Preston Hutchinson died from cancer just three days after Christmas 1968. He was a steelworker, a barroom owner, the married father of two sons and a member of the Maryland House of Delegates from blue-collar Essex in eastern Baltimore County. Democratic leaders appointed the younger of his sons to finish out his term. Donald P. Hutchinson had turned 23 on the day he buried his father, but he was not a political novice.
Three years earlier, he had been elected to serve as a delegate to Maryland’s constitutional convention from the county’s old 5th District. He was the youngest delegate there, and the debates over revisions to the state constitution fascinated him. “I decided I really wanted to build a career in government and politics,” he says. Mr. Hutchinson grew up in east side politics; his father’s bar had been a gathering place for Democratic politicians, most of them more conservative than the younger Mr. Hutchinson. “I saw politics from the inside at an early age,” he says, 50 years later. “I didn’t want to be part of the old school.”
For years, local government in Baltimore County had been marked by backroom deals and corruption, much of it exposed in the early 1970s with the federal indictments of two consecutive county executives. One of them, Spiro T. Agnew, had gone on to serve as Richard Nixon’s vice president. By the time Agnew resigned in disgrace and the Watergate scandal rocked the Nixon presidency, a reform movement swept the nation and reached Baltimore County. Mr. Hutchinson joined with other young reformers to challenge the Democratic machine in the county in 1974. He ran for state senate against a powerful incumbent, while newcomer Ted Venetoulis ran for county executive, asking voters to “throw the rascals out.” Both Mr. Hutchinson and Mr. Venetoulis won.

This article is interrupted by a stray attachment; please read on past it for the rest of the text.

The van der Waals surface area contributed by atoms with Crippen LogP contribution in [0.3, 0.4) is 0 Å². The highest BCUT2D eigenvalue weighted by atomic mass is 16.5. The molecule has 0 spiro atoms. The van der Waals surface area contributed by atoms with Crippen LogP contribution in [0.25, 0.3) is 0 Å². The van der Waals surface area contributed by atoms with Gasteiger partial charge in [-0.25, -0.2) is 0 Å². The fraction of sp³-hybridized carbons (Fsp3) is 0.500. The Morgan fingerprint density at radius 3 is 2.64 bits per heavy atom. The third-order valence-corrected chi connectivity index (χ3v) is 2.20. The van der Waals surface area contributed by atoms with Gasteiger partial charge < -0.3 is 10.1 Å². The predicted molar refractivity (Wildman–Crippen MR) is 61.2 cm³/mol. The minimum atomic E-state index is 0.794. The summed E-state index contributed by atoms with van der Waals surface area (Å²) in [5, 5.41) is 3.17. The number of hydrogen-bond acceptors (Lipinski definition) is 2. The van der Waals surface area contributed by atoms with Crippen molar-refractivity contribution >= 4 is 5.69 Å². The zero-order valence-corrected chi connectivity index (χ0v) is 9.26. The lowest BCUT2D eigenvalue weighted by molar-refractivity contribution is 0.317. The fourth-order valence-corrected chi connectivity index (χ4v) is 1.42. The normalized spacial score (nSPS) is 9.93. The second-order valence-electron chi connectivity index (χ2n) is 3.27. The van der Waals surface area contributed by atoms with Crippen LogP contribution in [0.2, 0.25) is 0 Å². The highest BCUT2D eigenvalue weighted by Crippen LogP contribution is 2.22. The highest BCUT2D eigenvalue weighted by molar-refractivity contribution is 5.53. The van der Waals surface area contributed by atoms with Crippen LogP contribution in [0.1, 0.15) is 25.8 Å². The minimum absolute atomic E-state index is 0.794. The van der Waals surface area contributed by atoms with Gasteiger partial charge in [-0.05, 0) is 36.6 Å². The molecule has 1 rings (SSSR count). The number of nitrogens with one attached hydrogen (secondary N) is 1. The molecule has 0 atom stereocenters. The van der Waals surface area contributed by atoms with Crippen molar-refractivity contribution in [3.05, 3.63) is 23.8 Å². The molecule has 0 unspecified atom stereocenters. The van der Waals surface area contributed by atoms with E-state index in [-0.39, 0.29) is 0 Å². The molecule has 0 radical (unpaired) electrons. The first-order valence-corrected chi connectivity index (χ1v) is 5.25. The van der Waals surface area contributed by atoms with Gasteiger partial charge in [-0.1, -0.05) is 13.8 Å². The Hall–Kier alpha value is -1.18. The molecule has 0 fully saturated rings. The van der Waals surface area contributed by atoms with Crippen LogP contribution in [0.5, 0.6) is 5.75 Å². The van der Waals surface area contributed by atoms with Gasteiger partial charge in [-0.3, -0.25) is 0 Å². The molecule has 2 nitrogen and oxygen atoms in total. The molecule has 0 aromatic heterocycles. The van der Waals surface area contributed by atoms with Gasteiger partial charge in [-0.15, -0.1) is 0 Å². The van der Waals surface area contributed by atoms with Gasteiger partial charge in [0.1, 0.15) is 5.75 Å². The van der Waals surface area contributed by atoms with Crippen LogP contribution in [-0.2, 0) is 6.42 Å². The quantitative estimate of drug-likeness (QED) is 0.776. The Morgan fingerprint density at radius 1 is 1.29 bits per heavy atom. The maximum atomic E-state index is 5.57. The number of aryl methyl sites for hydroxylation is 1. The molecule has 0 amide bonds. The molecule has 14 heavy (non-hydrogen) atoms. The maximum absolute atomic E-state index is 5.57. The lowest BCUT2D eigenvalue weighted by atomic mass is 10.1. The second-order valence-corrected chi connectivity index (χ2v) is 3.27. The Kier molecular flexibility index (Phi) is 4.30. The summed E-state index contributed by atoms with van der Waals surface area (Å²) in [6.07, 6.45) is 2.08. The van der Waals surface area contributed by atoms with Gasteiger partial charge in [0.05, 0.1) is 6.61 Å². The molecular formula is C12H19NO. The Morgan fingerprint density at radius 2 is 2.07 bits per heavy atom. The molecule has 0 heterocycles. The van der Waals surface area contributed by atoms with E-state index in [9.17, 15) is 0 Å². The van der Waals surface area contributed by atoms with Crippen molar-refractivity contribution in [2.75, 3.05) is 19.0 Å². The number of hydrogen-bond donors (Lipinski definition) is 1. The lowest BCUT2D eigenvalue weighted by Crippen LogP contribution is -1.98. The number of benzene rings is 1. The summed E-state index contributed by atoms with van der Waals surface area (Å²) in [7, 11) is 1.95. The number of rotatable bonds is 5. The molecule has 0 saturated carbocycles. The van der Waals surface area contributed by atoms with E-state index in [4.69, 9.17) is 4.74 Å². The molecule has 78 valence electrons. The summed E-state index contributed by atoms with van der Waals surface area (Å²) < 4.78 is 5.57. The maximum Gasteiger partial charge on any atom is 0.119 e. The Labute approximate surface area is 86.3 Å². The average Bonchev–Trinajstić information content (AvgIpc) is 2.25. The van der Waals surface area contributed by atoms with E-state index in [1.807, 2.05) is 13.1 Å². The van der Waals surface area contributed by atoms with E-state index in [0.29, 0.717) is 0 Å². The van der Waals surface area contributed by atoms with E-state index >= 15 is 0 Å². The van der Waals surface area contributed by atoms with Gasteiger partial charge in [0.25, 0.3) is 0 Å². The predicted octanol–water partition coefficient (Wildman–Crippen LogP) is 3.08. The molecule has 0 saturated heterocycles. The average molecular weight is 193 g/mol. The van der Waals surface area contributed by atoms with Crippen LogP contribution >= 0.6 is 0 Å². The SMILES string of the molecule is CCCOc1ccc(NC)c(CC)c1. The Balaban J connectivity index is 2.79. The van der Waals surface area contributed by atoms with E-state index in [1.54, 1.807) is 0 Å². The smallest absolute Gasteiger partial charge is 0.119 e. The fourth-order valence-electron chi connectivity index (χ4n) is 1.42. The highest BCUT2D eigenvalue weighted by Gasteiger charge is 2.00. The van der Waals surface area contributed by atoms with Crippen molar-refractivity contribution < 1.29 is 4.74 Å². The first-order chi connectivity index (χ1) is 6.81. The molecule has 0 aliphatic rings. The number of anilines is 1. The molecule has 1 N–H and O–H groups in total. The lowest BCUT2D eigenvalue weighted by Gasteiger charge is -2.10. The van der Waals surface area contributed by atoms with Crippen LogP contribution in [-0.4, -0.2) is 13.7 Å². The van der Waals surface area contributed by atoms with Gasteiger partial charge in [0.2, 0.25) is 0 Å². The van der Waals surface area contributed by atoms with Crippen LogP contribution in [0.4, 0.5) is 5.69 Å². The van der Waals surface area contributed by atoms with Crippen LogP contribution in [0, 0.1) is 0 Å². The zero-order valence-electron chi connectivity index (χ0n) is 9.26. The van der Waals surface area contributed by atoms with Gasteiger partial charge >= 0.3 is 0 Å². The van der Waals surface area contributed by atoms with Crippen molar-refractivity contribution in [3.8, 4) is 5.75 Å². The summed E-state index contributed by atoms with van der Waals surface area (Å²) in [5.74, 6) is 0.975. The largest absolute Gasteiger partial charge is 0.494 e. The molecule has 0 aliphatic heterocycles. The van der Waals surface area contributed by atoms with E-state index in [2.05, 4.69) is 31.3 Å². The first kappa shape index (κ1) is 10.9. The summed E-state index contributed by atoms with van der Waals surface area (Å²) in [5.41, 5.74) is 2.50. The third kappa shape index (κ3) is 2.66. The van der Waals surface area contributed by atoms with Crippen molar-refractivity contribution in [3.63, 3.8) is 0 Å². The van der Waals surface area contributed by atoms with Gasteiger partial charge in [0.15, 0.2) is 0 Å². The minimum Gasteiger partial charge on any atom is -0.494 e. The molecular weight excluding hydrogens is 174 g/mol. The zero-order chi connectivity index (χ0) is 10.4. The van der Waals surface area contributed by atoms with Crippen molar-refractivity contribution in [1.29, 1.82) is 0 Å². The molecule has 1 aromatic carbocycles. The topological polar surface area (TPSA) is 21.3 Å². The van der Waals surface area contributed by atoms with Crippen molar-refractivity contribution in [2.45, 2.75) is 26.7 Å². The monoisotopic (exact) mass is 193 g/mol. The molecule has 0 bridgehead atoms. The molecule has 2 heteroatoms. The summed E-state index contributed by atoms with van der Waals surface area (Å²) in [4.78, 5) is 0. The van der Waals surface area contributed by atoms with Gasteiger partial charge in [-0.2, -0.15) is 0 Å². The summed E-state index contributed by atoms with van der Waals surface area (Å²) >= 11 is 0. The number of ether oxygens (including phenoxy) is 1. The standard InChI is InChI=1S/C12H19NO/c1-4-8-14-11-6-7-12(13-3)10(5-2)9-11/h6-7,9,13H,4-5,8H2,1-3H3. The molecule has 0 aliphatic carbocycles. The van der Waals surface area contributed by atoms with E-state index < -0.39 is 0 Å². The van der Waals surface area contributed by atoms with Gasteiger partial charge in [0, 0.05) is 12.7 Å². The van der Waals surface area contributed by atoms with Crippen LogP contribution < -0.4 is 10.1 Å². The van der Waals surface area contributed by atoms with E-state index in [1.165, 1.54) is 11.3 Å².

“The county at the time was perhaps the most powerful county in the state, with powerful senators who kind of ran the legislature,” Mr. Venetoulis says. “But the county was really kind of stuck in the backwash of corruption and the way it had operated for many years. Don was a major part of our reform movement.”
When Mr. Venetoulis chose to run for governor four years later, Mr. Hutchinson ran to succeed him in Towson. As a self-described “bricks and mortar county executive,” he brought a centrist and competent approach to governance, dealing with the issues of growth and changing social conditions — land use and the development of town centers, the location and management of landfills, the need to bring more women into leadership roles and racially integrate county government.
After his second term ended in 1986, Mr. Hutchinson became president of Maryland Economic Growth Associates, a private-sector development group that later merged with the Maryland Chamber of Commerce, becoming the Maryland Business Council. In 1993, the Greater Baltimore Committee made Mr. Hutchinson its president. “He’s a person who can deal with CEOs as an equal,” Robert C. Embry Jr., president of the Abell Foundation, said at the time. “He’s a suburban person, but with a demonstrated concern for the city, and for poor people. I think he’s a terrific choice.”